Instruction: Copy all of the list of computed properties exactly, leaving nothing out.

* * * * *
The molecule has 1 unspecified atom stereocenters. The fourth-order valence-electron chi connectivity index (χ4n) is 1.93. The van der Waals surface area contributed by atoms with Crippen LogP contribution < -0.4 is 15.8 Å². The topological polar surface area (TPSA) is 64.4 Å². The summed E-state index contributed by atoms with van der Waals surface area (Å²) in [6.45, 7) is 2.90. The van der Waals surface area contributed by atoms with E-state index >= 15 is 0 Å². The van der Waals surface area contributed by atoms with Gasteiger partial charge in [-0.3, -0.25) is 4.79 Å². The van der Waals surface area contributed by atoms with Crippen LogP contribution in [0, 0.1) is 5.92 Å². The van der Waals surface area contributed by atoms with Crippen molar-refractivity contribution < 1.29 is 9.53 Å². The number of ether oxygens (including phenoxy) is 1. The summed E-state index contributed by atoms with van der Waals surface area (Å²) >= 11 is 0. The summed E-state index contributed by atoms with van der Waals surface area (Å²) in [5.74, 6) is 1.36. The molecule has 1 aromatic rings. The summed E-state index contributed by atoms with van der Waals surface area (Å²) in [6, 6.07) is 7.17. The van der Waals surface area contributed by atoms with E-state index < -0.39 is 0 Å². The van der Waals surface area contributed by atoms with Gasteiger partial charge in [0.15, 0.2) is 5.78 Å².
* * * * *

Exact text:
The molecule has 1 unspecified atom stereocenters. The fourth-order valence-electron chi connectivity index (χ4n) is 1.93. The van der Waals surface area contributed by atoms with Crippen LogP contribution < -0.4 is 15.8 Å². The topological polar surface area (TPSA) is 64.4 Å². The summed E-state index contributed by atoms with van der Waals surface area (Å²) in [6.45, 7) is 2.90. The van der Waals surface area contributed by atoms with E-state index >= 15 is 0 Å². The van der Waals surface area contributed by atoms with Gasteiger partial charge in [-0.3, -0.25) is 4.79 Å². The van der Waals surface area contributed by atoms with Crippen LogP contribution in [0, 0.1) is 5.92 Å². The van der Waals surface area contributed by atoms with Crippen molar-refractivity contribution < 1.29 is 9.53 Å². The number of ether oxygens (including phenoxy) is 1. The summed E-state index contributed by atoms with van der Waals surface area (Å²) >= 11 is 0. The summed E-state index contributed by atoms with van der Waals surface area (Å²) in [5.74, 6) is 1.36. The molecule has 1 aromatic rings. The summed E-state index contributed by atoms with van der Waals surface area (Å²) in [6, 6.07) is 7.17. The van der Waals surface area contributed by atoms with E-state index < -0.39 is 0 Å². The van der Waals surface area contributed by atoms with Gasteiger partial charge in [0.15, 0.2) is 5.78 Å².